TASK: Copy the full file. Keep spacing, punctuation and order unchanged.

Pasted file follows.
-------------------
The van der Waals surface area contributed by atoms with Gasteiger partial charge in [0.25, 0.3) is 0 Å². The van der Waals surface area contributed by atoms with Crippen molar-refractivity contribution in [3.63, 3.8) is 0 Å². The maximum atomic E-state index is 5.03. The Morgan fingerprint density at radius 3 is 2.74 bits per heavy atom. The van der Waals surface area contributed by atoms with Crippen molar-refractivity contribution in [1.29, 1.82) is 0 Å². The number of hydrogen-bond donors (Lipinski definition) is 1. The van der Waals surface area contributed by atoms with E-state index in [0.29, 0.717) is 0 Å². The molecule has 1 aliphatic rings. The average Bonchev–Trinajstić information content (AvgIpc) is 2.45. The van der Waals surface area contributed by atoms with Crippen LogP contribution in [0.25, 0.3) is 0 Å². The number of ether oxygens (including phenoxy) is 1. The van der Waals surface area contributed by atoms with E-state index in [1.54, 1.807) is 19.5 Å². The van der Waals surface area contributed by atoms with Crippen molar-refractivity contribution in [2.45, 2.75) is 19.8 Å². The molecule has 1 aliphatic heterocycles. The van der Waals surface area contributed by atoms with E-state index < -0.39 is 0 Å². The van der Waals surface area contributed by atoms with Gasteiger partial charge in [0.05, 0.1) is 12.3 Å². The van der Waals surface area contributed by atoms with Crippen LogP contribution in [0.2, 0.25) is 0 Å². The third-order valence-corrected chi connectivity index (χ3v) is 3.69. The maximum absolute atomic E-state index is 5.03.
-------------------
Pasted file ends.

The van der Waals surface area contributed by atoms with Gasteiger partial charge in [0.25, 0.3) is 0 Å². The van der Waals surface area contributed by atoms with Crippen molar-refractivity contribution in [3.63, 3.8) is 0 Å². The maximum atomic E-state index is 5.03. The Morgan fingerprint density at radius 3 is 2.74 bits per heavy atom. The van der Waals surface area contributed by atoms with Crippen molar-refractivity contribution in [1.29, 1.82) is 0 Å². The number of hydrogen-bond donors (Lipinski definition) is 1. The van der Waals surface area contributed by atoms with E-state index in [0.29, 0.717) is 0 Å². The molecule has 1 aliphatic rings. The average Bonchev–Trinajstić information content (AvgIpc) is 2.45. The van der Waals surface area contributed by atoms with Crippen LogP contribution in [0.25, 0.3) is 0 Å². The number of ether oxygens (including phenoxy) is 1. The van der Waals surface area contributed by atoms with E-state index in [1.54, 1.807) is 19.5 Å². The van der Waals surface area contributed by atoms with Crippen molar-refractivity contribution in [2.45, 2.75) is 19.8 Å². The molecule has 1 aliphatic heterocycles. The van der Waals surface area contributed by atoms with E-state index < -0.39 is 0 Å². The van der Waals surface area contributed by atoms with Gasteiger partial charge in [0.05, 0.1) is 12.3 Å². The van der Waals surface area contributed by atoms with Crippen LogP contribution in [0.2, 0.25) is 0 Å². The third-order valence-corrected chi connectivity index (χ3v) is 3.69. The maximum absolute atomic E-state index is 5.03.